"The Midweek Read": Addressing the Issues of African Urban Cores

By: Deonta Wortham

As noted in a profile of the Ivorian architectural firm the Koffi & Diabaté Group, urban planners across the continent are developing innovative methods to prepare African urban centers for the imminent arrival of migrants that will flood city centers in search of economic opportunity in the coming decades. The World Bank has noted that Africa is urbanizing faster than any region in the world, and the urban population, which presently numbers 320 million, is forecasted to reach 654 million by the year 2030. That a fifty percent increase over the span of fifteen years!
The importance of developing innovative, and sustainable, approaches to ready urban centers for their imminent population “bulge” will be of the utmost importance to both African governments, and even more so to the citizens that will call African urban centers “home.”

In this respect, action must be taken to ensure that both private and public entities are able to jointly advance the development effort in rapidly urbanizing areas.

Take the work that the Koffi & Diabaté Group is undertaking in Abidjan. The architectural firm has literally “branched out” to include a number of enterprises that contribute specifically to the development of the core of the Ivorian nation’s largest city. Ranging from the development of urban apartment complexes meant to ease the burdens of urban life, to the development of an arm within the firm that directly addresses urban water issues.

The Koffi & Diabaté Group has noted that urbanization in African cities detail not only the construction of sound urban built environment, but additionally that urbanization in the “African” context means directly interacting with the urban populace to ensure that their needs are being met in relation to the development of their cities.

The importance in doing so transcends the notion of “city planning” and “architectural prowess” and instead focuses on the nexus of the capacity building and sustained development within urban cores. The work of the Koffi & Diabaté Group, serves as a prime example of the work that needs to be enacted in urban centers across the continent. As the persistent reality of migration of the African into the continent’s urban centers face the African continent, the need to improve standards of living within the continent’s urban centers will continue to be an issue of concern that will, require prolonged action on the part of both private and public African actors.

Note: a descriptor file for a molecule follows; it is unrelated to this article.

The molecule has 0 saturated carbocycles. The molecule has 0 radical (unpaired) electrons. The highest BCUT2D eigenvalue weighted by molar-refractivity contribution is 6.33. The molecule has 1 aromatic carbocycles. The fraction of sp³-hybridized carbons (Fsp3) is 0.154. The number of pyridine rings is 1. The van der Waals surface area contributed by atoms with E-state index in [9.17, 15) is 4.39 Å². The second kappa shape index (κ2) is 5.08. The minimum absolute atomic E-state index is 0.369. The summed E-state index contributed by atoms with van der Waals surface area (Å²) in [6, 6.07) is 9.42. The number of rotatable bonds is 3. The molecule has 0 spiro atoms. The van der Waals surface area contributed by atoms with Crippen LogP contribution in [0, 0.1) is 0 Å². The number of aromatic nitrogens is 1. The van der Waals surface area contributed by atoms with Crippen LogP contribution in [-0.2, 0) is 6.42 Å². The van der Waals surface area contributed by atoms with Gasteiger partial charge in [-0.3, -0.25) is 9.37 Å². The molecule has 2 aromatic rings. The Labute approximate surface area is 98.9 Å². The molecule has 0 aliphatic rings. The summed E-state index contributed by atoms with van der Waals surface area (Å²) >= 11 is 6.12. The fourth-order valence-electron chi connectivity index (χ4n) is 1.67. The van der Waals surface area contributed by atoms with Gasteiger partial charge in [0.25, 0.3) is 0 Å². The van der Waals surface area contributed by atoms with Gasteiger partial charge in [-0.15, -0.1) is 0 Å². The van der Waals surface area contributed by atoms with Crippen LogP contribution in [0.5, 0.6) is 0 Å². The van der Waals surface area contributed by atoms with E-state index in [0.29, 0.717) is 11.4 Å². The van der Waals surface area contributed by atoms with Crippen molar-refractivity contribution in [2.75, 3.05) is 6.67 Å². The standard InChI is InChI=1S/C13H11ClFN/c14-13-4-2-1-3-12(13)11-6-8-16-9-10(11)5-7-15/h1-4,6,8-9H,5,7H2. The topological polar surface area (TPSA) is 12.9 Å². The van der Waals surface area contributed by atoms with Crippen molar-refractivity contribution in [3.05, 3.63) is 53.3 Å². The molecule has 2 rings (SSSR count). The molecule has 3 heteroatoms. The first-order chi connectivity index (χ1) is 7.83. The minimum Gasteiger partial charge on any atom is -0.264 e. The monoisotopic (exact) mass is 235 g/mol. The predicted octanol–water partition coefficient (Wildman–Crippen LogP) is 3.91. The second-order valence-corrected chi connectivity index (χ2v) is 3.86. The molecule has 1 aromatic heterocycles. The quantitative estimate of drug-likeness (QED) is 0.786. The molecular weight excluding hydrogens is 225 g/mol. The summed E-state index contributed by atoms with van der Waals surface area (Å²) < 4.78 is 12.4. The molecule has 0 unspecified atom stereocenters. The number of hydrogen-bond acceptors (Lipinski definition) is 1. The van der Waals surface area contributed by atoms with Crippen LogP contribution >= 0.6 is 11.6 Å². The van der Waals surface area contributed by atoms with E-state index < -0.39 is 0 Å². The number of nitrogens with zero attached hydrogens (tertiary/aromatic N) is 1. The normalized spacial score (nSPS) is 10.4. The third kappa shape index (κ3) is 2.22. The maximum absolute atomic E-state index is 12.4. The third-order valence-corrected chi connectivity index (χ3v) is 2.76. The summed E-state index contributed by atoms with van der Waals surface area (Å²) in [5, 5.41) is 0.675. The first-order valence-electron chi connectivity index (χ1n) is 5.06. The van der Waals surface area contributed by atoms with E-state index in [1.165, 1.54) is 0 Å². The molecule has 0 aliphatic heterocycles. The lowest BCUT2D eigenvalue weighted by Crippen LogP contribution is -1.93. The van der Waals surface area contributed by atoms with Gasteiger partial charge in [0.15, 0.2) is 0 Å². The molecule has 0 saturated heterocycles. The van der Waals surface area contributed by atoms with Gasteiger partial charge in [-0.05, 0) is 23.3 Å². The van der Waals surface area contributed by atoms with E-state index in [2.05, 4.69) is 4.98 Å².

Addressing the issue of African urbanization will additionally require the development of an African architectural community that is capable of advancing the urbanization effort in a coherent and sustainable manner. Koffi & Diabaté Group’s Managing Director Issa Diabaté notes that across the African continent, and particularly in his native Ivory Coast, there is a severe shortage of architects. This leads to a hampered ability to envision the capability of an improved urban spaces and leads to the continuation of urban centers that are plagued with issues caused by uncurbed population growth.

 An Aerial of Abidjan's City Center  Image Credit: Cedric Favero 

An Aerial of Abidjan's City Center  Image Credit: Cedric Favero 

Changing the African urban landscape, in a conclusive sense, will not come over a short span of time, but by slowly ensuring that certain issues are solved will reduce strains on urban centers in the coming decades.

Noting the importance of African urban centers in the economic development of the continent, is of the utmost significance that African governments begin the process of detailing manners in which these urban centers can develop in a sustainable fashion, with the help of architects and urban planners that are capable of maximizing the urban center’s potential.

In the coming years the number of African dwellers will only continue to rise. Looking beyond the year 2030, hundreds of millions of new African urbanites will call the continent cities their home. Action needs to be done to ensure that such work is possible, and the encouragement of work of private firms, similar to that of the Koffi & Diabaté Group, should be vigorously advocated.